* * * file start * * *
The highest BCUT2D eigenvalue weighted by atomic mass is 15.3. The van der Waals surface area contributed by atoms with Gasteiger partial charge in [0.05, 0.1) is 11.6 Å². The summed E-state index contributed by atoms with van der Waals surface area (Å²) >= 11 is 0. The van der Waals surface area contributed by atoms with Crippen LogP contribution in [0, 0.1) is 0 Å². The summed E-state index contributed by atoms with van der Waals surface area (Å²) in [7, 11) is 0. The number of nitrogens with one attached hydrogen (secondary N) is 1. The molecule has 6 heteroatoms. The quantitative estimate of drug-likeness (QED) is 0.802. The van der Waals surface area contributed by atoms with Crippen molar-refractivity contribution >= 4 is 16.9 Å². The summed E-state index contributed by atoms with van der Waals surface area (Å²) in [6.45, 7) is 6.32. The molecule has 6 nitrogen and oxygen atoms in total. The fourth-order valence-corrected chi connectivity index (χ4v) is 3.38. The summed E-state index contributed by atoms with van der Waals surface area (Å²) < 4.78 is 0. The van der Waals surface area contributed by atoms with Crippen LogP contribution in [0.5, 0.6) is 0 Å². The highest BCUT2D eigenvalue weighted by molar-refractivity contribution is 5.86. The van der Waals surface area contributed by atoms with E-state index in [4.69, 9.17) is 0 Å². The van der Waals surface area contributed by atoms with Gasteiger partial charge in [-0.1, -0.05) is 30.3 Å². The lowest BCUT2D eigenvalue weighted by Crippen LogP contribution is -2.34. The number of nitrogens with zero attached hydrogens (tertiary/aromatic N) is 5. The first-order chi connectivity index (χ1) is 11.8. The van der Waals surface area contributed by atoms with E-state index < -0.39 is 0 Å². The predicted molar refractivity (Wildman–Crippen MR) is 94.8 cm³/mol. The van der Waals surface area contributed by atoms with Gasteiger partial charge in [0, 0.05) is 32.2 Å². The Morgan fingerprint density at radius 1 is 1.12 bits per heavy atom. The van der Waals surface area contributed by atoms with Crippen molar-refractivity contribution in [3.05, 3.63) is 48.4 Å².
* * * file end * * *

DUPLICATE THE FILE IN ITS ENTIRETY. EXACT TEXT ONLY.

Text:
The highest BCUT2D eigenvalue weighted by atomic mass is 15.3. The van der Waals surface area contributed by atoms with Gasteiger partial charge in [0.05, 0.1) is 11.6 Å². The summed E-state index contributed by atoms with van der Waals surface area (Å²) >= 11 is 0. The van der Waals surface area contributed by atoms with Crippen LogP contribution in [0, 0.1) is 0 Å². The summed E-state index contributed by atoms with van der Waals surface area (Å²) in [7, 11) is 0. The number of nitrogens with one attached hydrogen (secondary N) is 1. The molecule has 6 heteroatoms. The quantitative estimate of drug-likeness (QED) is 0.802. The van der Waals surface area contributed by atoms with Crippen molar-refractivity contribution >= 4 is 16.9 Å². The summed E-state index contributed by atoms with van der Waals surface area (Å²) in [6.45, 7) is 6.32. The molecule has 6 nitrogen and oxygen atoms in total. The fourth-order valence-corrected chi connectivity index (χ4v) is 3.38. The summed E-state index contributed by atoms with van der Waals surface area (Å²) < 4.78 is 0. The van der Waals surface area contributed by atoms with Crippen LogP contribution in [0.5, 0.6) is 0 Å². The highest BCUT2D eigenvalue weighted by molar-refractivity contribution is 5.86. The van der Waals surface area contributed by atoms with E-state index in [4.69, 9.17) is 0 Å². The van der Waals surface area contributed by atoms with Gasteiger partial charge in [-0.1, -0.05) is 30.3 Å². The lowest BCUT2D eigenvalue weighted by Crippen LogP contribution is -2.34. The number of nitrogens with zero attached hydrogens (tertiary/aromatic N) is 5. The first-order chi connectivity index (χ1) is 11.8. The van der Waals surface area contributed by atoms with E-state index < -0.39 is 0 Å². The predicted molar refractivity (Wildman–Crippen MR) is 94.8 cm³/mol. The van der Waals surface area contributed by atoms with Gasteiger partial charge in [0, 0.05) is 32.2 Å². The Morgan fingerprint density at radius 1 is 1.12 bits per heavy atom. The van der Waals surface area contributed by atoms with Crippen molar-refractivity contribution in [3.05, 3.63) is 48.4 Å².